Flight Dispatcher is a person responsible for planning and monitoring the progress of an aircraft journey. In airline operations, both the pilot in command and the dispatcher are legally responsible for the safety of a flight.
Flight Dispatcher - Airline Careers A dispatcher has the authority to delay, divert or cancel a flight at any time, and a flight cannot be released without the signature of both the pilot in command and the dispatcher.
A dispatcher typically must be licensed by the aviation authority of a country. In order to obtain the license, the candidate must demonstrate extensive knowledge in meteorology and aviation, to a level that is comparable to that of an airline transport pilot license Flight Dispatcher
Flight dispatchers work indoors at the airport in the airline operations office. They use computers, calculators, weather charts and information, and loading re-ports. A 40-hour week with shift work is normal.
Dispatcher jobs required frequently work under pressure, especially when flying weather is bad. They must make many rapid decisions concerning safety, flight regulations, and the economy of operations. These employees are surrounded by people, teletype machines, telephones, and intercom systems in a noisy, busy atmosphere. Those who work for a small airline, carry on the duties of a meteorologist and schedule coordinator.
According to Richard Wateska of Airline Flight Dispatcher Training Center: Entry level flight dispatchers earn between $24,000 - $30,000 with $110,000+top end annual salary. Benefits of being employed with the airlines are great and include: Cockpit Jumpseat Authority (ride jumpseat on your airline, and most other airlines globally). Free or reduced rate travel privilege(world-wide travel for you, and your family and friends). Health Insurance, Life Insurance, 50-60% discounts at most large hotel chains globally(Hilton, Hyatt, Sheraton, Marriott, Intercontinental,etc), 401K retirement plans, Discounts at most major rental car agencies, 50-80% discount on most ship cruise lines. Hundreds of other standard airline industry travel discounts. Salaries and benefits can vary.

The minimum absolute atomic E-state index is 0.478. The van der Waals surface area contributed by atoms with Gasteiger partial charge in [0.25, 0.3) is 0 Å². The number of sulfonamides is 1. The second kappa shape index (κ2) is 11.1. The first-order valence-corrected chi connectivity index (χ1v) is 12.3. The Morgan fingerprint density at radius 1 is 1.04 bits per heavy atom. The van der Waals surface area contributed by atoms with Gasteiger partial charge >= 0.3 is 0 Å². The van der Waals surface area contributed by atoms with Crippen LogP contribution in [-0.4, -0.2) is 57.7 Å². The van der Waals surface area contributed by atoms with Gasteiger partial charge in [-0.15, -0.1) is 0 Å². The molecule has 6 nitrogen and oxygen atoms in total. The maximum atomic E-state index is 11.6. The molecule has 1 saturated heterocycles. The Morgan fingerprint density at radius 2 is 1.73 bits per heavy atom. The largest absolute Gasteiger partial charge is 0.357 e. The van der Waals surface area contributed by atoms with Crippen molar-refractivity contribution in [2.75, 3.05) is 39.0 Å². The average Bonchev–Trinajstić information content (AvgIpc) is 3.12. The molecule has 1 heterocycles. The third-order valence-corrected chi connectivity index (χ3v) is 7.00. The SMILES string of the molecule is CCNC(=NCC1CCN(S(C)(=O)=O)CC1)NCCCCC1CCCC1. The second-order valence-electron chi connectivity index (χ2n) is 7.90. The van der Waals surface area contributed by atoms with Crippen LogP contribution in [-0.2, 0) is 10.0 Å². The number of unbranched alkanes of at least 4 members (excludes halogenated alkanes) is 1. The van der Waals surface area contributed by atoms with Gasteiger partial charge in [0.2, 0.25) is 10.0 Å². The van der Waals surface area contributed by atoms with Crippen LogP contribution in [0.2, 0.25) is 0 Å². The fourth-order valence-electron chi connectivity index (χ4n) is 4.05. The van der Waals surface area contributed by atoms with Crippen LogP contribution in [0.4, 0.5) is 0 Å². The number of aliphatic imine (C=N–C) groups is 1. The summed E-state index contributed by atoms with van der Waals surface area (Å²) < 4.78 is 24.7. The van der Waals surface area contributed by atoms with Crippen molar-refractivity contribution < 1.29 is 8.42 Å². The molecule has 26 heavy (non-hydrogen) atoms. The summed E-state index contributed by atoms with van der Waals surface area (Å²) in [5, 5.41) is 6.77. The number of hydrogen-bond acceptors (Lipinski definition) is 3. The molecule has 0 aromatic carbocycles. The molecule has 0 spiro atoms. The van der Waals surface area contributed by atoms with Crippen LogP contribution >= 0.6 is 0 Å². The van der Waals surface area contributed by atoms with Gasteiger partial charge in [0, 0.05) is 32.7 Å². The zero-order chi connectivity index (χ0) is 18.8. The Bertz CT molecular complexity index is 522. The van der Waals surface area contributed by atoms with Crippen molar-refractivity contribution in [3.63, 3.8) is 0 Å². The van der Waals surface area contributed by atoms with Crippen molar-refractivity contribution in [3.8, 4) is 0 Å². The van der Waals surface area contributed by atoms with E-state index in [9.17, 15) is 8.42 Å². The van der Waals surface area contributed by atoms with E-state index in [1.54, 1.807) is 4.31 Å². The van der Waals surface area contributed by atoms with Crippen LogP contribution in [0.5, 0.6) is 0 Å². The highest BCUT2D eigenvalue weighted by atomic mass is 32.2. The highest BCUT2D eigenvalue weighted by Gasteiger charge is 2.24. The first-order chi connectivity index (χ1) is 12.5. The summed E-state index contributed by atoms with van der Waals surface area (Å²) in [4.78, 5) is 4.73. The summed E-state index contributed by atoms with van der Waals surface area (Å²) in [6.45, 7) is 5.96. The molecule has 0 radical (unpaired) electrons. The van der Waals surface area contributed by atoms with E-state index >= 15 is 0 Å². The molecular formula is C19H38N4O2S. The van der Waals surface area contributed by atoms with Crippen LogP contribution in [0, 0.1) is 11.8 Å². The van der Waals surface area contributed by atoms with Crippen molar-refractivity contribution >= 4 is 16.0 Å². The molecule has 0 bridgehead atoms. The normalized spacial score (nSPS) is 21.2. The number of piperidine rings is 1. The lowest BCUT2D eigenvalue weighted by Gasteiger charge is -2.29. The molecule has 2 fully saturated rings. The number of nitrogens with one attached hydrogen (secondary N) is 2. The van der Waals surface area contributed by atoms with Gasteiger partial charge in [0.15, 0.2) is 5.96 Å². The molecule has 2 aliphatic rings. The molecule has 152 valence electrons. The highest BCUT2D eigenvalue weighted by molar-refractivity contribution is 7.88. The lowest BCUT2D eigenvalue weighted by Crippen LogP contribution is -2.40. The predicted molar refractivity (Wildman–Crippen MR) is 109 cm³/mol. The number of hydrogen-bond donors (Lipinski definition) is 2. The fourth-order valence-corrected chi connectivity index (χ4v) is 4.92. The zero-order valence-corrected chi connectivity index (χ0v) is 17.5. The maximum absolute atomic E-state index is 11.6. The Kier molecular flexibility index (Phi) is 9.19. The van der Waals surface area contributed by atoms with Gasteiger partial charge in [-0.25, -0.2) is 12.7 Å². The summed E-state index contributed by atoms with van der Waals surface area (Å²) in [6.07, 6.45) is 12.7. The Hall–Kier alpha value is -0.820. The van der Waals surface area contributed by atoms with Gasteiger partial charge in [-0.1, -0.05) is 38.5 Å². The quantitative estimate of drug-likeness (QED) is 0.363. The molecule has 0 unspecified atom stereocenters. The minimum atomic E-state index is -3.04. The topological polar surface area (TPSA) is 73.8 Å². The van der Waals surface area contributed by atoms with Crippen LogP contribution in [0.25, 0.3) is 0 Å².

Flight dispatchers can move into this position from jobs as dispatch clerks, junior flight dispatchers, radio operators, meteorologists, or station managers. Large airlines employ senior dispatchers who specialize in coordinating the finances of every flight. Promotion is from within. Experience as an airline dispatcher may be used in qualifying for a job as an air traffic controller with the Federal Aviation Administration or as an airport director.
Though a college degree with a major in air transportation or meteorology is useful preparation for work as a flight dispatcher, experience is equally important. Job applicants must have good vision, hearing, enunciation, and an FAA dispatcher's license. They must know thoroughly the Federal Aviation Regulations on airline operations and be competent in airline communications and meteorology.